It’s good to see the seedlings of flowers have arrived at garden centres. If you are not very good at growing flowers from seeds this is an ideal opportunity.
The seeds have been sown by someone else. They have had to keep them warm and cope with damping off disease and now they are ready for us to grow at home.
The greenhouse temperature simply needs to be warm enough to keep the frost out. A little heater is a good idea and in a greenhouse without electricity a paraffin heater is suitable.
If there is electricity in the greenhouse an electric heater with a thermostat is ideal because the thermostat will keep the temperature at the level you choose.
Two types of compost are available for pricking out seedlings. The first is John Innes No1. This used to be ideal, but from years of experience and judging from your letters, it is a good idea to add 10 per cent additional sharp sand, mixed well before use.
The second is loamless compost and there are at least 10 different brands. The more expensive ones are best. The cheap ones are best used for top dressings in the garden.
Traditionally, seedlings were pricked out in rows in seed trays – five across and eight lengthwise, 40 to a tray. But there are better ideas.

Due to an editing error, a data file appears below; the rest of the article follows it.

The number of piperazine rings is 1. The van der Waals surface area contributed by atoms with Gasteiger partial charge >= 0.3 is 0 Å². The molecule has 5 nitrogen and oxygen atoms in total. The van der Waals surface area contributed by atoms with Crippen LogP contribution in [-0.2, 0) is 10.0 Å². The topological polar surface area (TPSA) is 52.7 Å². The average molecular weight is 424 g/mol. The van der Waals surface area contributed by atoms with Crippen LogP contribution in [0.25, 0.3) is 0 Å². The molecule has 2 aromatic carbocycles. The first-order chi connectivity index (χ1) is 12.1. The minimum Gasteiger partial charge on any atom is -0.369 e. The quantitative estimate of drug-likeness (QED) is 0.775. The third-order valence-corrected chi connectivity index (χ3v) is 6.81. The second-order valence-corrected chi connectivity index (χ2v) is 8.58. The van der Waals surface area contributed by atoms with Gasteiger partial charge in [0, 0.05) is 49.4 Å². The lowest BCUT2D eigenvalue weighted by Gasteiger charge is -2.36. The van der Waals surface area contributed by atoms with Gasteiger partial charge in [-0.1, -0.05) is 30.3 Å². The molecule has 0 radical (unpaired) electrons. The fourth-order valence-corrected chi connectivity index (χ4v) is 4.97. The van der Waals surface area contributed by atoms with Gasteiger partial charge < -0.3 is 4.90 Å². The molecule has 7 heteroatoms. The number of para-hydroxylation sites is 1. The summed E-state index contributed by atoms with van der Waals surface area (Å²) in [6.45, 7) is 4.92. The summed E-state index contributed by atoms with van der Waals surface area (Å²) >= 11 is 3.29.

Use a seed tray and buy insert cells using the 24-cell units which fit a standard tray. You’ll find these at the garden centre. Once you’ve used them you’ll never return to the old way of growing too many in a tray.
Fill the cells with loamless compost. Use a piece of wood to level the surface. Prick out one seedling to each cell using a dibber and hold the seedling by the leaf. If the stems are handled the seedlings often collapse.
Lobelia seedlings are pricked out in groups of two or three. There are different colours available as seedlings. If you like mixed colours see if you can find lobelia String of Pearls. These are bushy and trailing.
Water the seedlings with tap water. Butt water may contain bad bacteria but is fine for mature plants. Put the trays in the greenhouse and cover with a sheet of newspaper. This keeps them cosy and out of direct sunshine.
If you follow my advice and use insert cells you will produce wonderful plants with individual roots. All will be bushy and strong and all will be the same good quality. This is because they have plenty of space and are not competing for light.
Looking back to when 40 plants were grown in a tray, the ones on the outside edges were good, but those in the centre were tall and weak. We used to plant two plants in the place of one in the flower beds and quite often both died.
If you think this week’s article is basic I agree, but I wrote it because so many of you ask about growing seedlings for the first time.
TIP OF THE WEEK
If you enjoyed hyacinths indoors and the flowers are now fading, keep the compost moist.
When the flowers have turned brown, remove all the dead blooms but leave the green stems. Plant the whole group in the garden straight away.
Don’t wait until the leaves die back. If you do this without breaking up the roots, the bulbs will naturalise.